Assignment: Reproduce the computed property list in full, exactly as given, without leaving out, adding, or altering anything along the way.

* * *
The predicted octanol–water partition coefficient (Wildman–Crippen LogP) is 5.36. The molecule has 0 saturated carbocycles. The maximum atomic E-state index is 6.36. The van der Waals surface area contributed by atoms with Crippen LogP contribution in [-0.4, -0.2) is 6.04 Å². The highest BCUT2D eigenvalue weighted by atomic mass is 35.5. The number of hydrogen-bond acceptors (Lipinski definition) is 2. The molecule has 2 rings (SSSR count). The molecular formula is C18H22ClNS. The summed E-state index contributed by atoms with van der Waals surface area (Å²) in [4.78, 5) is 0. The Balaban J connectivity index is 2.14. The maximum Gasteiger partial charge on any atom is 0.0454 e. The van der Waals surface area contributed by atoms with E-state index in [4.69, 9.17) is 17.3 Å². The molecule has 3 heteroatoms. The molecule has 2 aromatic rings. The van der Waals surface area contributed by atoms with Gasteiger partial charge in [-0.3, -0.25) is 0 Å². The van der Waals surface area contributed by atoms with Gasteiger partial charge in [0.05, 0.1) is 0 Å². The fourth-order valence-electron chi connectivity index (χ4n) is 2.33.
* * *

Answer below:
The predicted octanol–water partition coefficient (Wildman–Crippen LogP) is 5.36. The molecule has 0 saturated carbocycles. The maximum atomic E-state index is 6.36. The van der Waals surface area contributed by atoms with Crippen LogP contribution in [-0.4, -0.2) is 6.04 Å². The highest BCUT2D eigenvalue weighted by atomic mass is 35.5. The number of hydrogen-bond acceptors (Lipinski definition) is 2. The molecule has 2 rings (SSSR count). The molecular formula is C18H22ClNS. The summed E-state index contributed by atoms with van der Waals surface area (Å²) in [4.78, 5) is 0. The Balaban J connectivity index is 2.14. The maximum Gasteiger partial charge on any atom is 0.0454 e. The van der Waals surface area contributed by atoms with E-state index in [4.69, 9.17) is 17.3 Å². The molecule has 3 heteroatoms. The molecule has 2 aromatic rings. The van der Waals surface area contributed by atoms with Gasteiger partial charge in [-0.3, -0.25) is 0 Å². The van der Waals surface area contributed by atoms with Gasteiger partial charge in [0.05, 0.1) is 0 Å². The fourth-order valence-electron chi connectivity index (χ4n) is 2.33.